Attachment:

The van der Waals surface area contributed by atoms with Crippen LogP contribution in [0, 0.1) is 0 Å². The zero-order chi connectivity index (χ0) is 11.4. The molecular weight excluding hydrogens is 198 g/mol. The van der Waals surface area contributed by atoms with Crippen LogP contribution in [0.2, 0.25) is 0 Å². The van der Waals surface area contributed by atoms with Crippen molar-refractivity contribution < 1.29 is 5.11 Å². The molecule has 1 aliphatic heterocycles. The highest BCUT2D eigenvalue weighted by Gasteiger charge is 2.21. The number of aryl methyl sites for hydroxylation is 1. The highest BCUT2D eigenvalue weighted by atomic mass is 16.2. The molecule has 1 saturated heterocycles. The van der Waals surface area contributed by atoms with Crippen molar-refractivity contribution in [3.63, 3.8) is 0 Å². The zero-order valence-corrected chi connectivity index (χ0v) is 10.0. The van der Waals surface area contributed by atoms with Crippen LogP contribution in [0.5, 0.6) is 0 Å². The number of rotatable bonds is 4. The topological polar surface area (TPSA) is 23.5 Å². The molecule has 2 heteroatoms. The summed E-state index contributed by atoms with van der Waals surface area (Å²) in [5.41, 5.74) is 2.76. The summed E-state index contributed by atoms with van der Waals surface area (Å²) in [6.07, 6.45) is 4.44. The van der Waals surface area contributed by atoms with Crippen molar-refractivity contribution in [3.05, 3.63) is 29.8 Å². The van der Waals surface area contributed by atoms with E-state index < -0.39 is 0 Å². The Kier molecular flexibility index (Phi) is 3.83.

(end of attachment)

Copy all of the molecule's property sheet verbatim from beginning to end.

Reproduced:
The van der Waals surface area contributed by atoms with Crippen LogP contribution in [0, 0.1) is 0 Å². The zero-order chi connectivity index (χ0) is 11.4. The molecular weight excluding hydrogens is 198 g/mol. The van der Waals surface area contributed by atoms with Crippen LogP contribution in [0.2, 0.25) is 0 Å². The van der Waals surface area contributed by atoms with Crippen molar-refractivity contribution < 1.29 is 5.11 Å². The molecule has 1 aliphatic heterocycles. The highest BCUT2D eigenvalue weighted by Gasteiger charge is 2.21. The number of aryl methyl sites for hydroxylation is 1. The highest BCUT2D eigenvalue weighted by atomic mass is 16.2. The molecule has 1 saturated heterocycles. The van der Waals surface area contributed by atoms with Crippen molar-refractivity contribution in [3.63, 3.8) is 0 Å². The zero-order valence-corrected chi connectivity index (χ0v) is 10.0. The van der Waals surface area contributed by atoms with Crippen LogP contribution in [0.5, 0.6) is 0 Å². The number of rotatable bonds is 4. The topological polar surface area (TPSA) is 23.5 Å². The molecule has 2 heteroatoms. The summed E-state index contributed by atoms with van der Waals surface area (Å²) in [5.41, 5.74) is 2.76. The summed E-state index contributed by atoms with van der Waals surface area (Å²) in [6.07, 6.45) is 4.44. The van der Waals surface area contributed by atoms with Crippen molar-refractivity contribution in [3.05, 3.63) is 29.8 Å². The van der Waals surface area contributed by atoms with E-state index < -0.39 is 0 Å². The Kier molecular flexibility index (Phi) is 3.83.